Thanks for the tips. Will have to do research on ’em. American Airgunner had an episode of hunting Southern “chucks”,…smaller ,but carried some real nasty disease. As in, if your going to handle one, use surgical gloves,…as in that kind of nasty.

                  No “Phil”,….but from the news,…they seem to have an appetite for elected official’s ears! Mmmmm?,…. maybe not a bad thing? πŸ˜‰


                  • Chris USA
                    I think they call them prarrie dogs or ground sqerrials. The smaller chucks as you say that they were hunting. And the prarrie dogs or ground sqerrials do carry a desease. Alot of people won’t even touch them.

                    As far as ground hogs go. We use to shoot them all the time when I was a kid. They use to tear up the levy on the creek that ran by the farm road and it would wash the creek bed and road out if the rain was heavy enough.. But never heard of eating them. And I heard of some people eating some pretty crazy stuff. But not a ground hog.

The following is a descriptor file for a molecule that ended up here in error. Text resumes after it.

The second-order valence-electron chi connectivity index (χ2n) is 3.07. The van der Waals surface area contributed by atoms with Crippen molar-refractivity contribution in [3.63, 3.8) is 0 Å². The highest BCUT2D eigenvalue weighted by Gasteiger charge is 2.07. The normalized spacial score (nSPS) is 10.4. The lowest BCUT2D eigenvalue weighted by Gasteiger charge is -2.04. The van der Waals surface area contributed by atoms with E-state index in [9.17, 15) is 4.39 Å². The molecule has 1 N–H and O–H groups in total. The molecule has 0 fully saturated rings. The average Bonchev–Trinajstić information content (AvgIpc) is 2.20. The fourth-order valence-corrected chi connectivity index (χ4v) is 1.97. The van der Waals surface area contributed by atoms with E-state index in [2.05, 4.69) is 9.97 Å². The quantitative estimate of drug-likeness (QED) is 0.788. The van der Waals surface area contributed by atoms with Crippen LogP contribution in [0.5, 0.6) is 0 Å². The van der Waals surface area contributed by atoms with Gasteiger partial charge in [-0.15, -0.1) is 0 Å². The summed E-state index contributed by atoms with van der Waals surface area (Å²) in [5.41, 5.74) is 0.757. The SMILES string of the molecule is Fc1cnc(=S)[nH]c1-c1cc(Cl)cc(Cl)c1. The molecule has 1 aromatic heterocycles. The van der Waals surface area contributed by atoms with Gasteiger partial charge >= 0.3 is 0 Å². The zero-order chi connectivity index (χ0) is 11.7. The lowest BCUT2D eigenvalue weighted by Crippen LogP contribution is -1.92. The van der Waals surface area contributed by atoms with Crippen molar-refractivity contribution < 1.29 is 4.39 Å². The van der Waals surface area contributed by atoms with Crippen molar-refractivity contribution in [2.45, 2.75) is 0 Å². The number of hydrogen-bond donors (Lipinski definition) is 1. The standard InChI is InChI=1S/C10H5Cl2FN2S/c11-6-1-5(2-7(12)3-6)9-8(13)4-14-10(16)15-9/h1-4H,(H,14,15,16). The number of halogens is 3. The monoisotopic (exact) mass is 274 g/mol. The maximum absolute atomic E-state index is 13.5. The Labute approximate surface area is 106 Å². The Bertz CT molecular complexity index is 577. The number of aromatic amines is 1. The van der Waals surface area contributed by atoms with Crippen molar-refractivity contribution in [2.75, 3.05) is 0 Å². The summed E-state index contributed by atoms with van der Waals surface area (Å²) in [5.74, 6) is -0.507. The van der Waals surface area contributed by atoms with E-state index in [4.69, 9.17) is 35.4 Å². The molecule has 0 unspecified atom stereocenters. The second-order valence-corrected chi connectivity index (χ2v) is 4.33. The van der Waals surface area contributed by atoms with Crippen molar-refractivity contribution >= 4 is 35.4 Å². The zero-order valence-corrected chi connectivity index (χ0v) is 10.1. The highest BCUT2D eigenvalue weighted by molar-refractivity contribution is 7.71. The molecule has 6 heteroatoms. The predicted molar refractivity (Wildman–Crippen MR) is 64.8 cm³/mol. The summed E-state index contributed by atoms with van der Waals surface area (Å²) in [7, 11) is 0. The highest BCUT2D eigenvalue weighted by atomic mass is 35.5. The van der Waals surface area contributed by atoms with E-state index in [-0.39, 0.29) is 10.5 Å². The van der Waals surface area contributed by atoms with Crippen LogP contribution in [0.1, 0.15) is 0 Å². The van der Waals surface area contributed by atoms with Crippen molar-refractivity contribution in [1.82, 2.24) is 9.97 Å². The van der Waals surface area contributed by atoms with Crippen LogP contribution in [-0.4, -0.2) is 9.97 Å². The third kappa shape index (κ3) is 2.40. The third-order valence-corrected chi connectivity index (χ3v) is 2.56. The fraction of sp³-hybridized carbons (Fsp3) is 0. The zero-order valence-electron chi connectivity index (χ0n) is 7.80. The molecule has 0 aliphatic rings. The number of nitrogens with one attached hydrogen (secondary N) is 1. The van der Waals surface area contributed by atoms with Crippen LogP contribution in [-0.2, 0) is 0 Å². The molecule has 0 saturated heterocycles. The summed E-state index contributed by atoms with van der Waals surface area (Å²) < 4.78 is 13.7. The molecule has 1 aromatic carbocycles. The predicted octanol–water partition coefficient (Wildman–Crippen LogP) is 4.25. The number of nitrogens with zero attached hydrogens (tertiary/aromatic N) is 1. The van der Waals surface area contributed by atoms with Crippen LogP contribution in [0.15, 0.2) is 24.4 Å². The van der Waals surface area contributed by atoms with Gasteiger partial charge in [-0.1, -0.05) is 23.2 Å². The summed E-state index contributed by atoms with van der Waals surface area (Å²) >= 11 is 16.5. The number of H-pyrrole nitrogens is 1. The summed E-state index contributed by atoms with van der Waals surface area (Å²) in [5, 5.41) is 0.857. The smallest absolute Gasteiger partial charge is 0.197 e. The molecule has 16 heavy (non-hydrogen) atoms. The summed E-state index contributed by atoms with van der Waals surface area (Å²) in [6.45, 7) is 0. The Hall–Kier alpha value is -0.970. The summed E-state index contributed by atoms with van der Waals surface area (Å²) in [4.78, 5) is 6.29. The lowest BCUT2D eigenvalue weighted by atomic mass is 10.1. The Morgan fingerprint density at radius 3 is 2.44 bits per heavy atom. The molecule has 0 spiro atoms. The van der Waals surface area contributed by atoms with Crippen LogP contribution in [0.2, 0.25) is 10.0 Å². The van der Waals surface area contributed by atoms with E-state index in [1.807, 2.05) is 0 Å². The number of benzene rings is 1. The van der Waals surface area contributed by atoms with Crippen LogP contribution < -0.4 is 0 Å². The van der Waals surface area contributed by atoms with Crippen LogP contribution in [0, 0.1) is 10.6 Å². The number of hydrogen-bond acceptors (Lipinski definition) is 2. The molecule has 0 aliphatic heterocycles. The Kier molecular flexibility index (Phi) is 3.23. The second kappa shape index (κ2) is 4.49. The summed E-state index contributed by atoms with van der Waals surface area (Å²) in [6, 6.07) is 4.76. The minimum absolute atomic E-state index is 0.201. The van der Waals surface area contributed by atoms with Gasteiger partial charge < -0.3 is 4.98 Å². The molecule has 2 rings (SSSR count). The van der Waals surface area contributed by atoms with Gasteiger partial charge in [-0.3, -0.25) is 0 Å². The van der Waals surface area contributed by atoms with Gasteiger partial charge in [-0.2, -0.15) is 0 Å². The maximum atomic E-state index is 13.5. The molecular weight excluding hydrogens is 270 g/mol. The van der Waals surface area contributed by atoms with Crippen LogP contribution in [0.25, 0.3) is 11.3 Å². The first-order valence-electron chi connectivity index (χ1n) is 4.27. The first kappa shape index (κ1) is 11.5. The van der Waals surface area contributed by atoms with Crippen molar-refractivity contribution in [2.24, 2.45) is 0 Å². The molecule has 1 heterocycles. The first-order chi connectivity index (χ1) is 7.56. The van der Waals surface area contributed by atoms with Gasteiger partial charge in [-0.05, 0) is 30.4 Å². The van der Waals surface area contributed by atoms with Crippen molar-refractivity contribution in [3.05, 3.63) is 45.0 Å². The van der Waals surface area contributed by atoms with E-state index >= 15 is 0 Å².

And Buldawg is right about sqerrial. Very good eating. Try some beer batter and Andy’s breading on them and deep fry them. Very good. You might want to boil them first in some garlic cloves and onions. Add a little salt and pepper too. Boil it till the meat pulls off the bone easy with a fork. Then soak the meat in the beer batter for about half the day covered and in the Fridge. Then bread it with the Andy’s and deep fry.

                    Man my mouth is watering right now!


                  • Chris,USA
                    GF1 said it best below as the ones they were shouting on American Airgunner were prairie dogs and they do have diseases just not sure exactly what but definitely shoot only and no touching without gloves.

                    I saw that also that he likes ears so there go the veggie diet thing I guess or the handler left some salad dressing on his ear. LOL

                    I have never really done much with squirrel except make jerky out of them so GF1 has the scoop on how to cook them up to be worth eating for a meal since we just used them as a snack food when out hunting. Just takes to many to make a meal and Florida squirrels are small compared to your northern brothers just as the whitetail Florida deer are small as well. 180 to 200 pounds undressed for a buck and a ten point buck is a trophy in Florida.

                    BD





            • Reb
              Read the 4th reply down from the top. I believe that’s what RidgeRunner and StevenG is talking about. Here this.

              “It sounds like it’s only gonna be good for about 30-40 yds on birds and maybe squirrel but I guess we’ll see what it can do.”

              I’m sure you were referring to the Sig weren’t you Reb? So maybe not grossly out of context.